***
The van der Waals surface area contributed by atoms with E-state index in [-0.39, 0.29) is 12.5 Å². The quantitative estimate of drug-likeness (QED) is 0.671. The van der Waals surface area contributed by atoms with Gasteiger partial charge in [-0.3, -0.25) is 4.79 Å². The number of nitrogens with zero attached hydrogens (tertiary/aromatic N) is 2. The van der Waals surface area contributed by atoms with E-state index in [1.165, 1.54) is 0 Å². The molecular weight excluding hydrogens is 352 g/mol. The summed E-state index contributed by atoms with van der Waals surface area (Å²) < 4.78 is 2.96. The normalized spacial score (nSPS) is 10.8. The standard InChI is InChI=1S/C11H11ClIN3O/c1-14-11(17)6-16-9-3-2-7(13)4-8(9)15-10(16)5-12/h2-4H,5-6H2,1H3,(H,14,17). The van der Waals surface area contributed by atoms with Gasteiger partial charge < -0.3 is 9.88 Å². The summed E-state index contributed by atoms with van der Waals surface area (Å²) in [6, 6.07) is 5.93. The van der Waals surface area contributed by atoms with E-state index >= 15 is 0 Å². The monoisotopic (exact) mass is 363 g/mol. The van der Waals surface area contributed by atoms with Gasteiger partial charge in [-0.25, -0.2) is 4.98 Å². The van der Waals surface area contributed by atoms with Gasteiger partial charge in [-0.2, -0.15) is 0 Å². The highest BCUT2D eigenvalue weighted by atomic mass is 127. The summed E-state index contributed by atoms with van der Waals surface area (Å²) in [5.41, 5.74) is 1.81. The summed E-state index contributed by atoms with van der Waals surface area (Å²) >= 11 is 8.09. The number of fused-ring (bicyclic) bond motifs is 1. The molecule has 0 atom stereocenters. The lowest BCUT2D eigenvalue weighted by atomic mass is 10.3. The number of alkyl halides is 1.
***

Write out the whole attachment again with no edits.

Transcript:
The van der Waals surface area contributed by atoms with E-state index in [-0.39, 0.29) is 12.5 Å². The quantitative estimate of drug-likeness (QED) is 0.671. The van der Waals surface area contributed by atoms with Gasteiger partial charge in [-0.3, -0.25) is 4.79 Å². The number of nitrogens with zero attached hydrogens (tertiary/aromatic N) is 2. The van der Waals surface area contributed by atoms with E-state index in [1.165, 1.54) is 0 Å². The molecular weight excluding hydrogens is 352 g/mol. The summed E-state index contributed by atoms with van der Waals surface area (Å²) < 4.78 is 2.96. The normalized spacial score (nSPS) is 10.8. The standard InChI is InChI=1S/C11H11ClIN3O/c1-14-11(17)6-16-9-3-2-7(13)4-8(9)15-10(16)5-12/h2-4H,5-6H2,1H3,(H,14,17). The van der Waals surface area contributed by atoms with Gasteiger partial charge < -0.3 is 9.88 Å². The summed E-state index contributed by atoms with van der Waals surface area (Å²) in [6, 6.07) is 5.93. The van der Waals surface area contributed by atoms with E-state index >= 15 is 0 Å². The monoisotopic (exact) mass is 363 g/mol. The van der Waals surface area contributed by atoms with Gasteiger partial charge in [-0.25, -0.2) is 4.98 Å². The van der Waals surface area contributed by atoms with Gasteiger partial charge in [-0.2, -0.15) is 0 Å². The highest BCUT2D eigenvalue weighted by atomic mass is 127. The summed E-state index contributed by atoms with van der Waals surface area (Å²) in [5.41, 5.74) is 1.81. The summed E-state index contributed by atoms with van der Waals surface area (Å²) >= 11 is 8.09. The number of fused-ring (bicyclic) bond motifs is 1. The molecule has 0 atom stereocenters. The lowest BCUT2D eigenvalue weighted by atomic mass is 10.3. The number of alkyl halides is 1.